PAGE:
I received a copy of this from the publisher via NetGalley in exchange for an honest review.
If you’re going to read What Milo Saw, prepare to have your heart thoroughly warmed. It’s got a lovely old gran, a determined little boy who won’t let his disability get in the way of doing what’s right and even an adorable teacup pig.
This debut novel could have easily ended up a little too sickly-sweet and contrived, but, for me, MacGregor got it pretty much spot on. This book is so sweet it literally had me cooing at various points throughout the book; I challenge you to read it and not smile. It didn’t resonate with me as much as other novels I’ve read this year – it had a tough act to follow following Station Eleven – so I can’t rate it a full five stars, but it’s pretty damn close to flawless.
The main protagonist is Milo, a twelve year old boy who suffers from Retinitis Pigmentosa. This means that can only see the world through a small pinhole; his eyesight will worsen as he grows older and he’ll eventually go blind. But that’s not the only way he differs from the other children in his school – despite his visual impairment, Milo is more observant than the other children; “It was easy; you just looked for the thing that you thought no one else would notice.”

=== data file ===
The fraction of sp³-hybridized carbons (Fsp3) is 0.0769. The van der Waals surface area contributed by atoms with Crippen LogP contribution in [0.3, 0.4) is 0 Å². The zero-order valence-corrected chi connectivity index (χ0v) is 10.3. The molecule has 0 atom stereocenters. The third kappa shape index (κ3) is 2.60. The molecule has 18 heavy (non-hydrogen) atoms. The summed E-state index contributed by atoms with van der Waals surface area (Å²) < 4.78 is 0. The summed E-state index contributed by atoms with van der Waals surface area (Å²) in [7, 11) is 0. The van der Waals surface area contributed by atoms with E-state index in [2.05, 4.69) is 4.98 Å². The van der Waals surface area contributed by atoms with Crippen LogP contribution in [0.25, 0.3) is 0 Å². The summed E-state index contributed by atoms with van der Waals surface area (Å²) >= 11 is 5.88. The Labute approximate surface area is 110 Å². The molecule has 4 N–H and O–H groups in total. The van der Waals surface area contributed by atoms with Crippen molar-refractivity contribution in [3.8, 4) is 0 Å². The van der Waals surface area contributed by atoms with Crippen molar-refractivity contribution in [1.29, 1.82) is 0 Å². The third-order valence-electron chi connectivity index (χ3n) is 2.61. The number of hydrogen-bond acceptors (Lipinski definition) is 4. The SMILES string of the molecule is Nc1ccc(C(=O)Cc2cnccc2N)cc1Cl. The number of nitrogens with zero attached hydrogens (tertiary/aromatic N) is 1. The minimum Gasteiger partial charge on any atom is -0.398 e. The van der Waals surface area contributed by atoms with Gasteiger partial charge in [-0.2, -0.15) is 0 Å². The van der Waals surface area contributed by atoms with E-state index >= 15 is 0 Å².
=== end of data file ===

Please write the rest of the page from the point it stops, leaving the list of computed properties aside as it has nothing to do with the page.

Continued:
He also loves spending time with his Gran (and Hamlet the teacup pig) and it’s these two things which lead to him embarking on a mission to expose Forget Me Not, the local nursing home where his Gran has recently been placed.
The book switches between multiple narrators; Milo, his Mum Sandy, his gran Lou and Tripi, the homeless immigrant cook from the nursing home, one of the only people who really understands and listens to Little Milo. Although Milo’s is the strongest voice, the multiple narratives really work, revealing the layers of generations involved in the story and providing a more adult perspective.
But Milo is the main character here, and what a character he is. His naive but righteous voice really shines through, and this is one of those books which made me feel guilty for being such a cynical adult, who just accepts society in its current form and rarely trues to do anything about it. Milo sees something wrong, and he’s proactive in trying to change it. He’s a bit of an amateur sleuth, but his perseverance is inspiring, and it pays off in a truly touching ending.
I’d recommend this book for anyone looking for a heart-warming tale; What Milo Saw really highlights the importance of family, love and standing up for what’s right. A perfect read, especially around the Christmas season.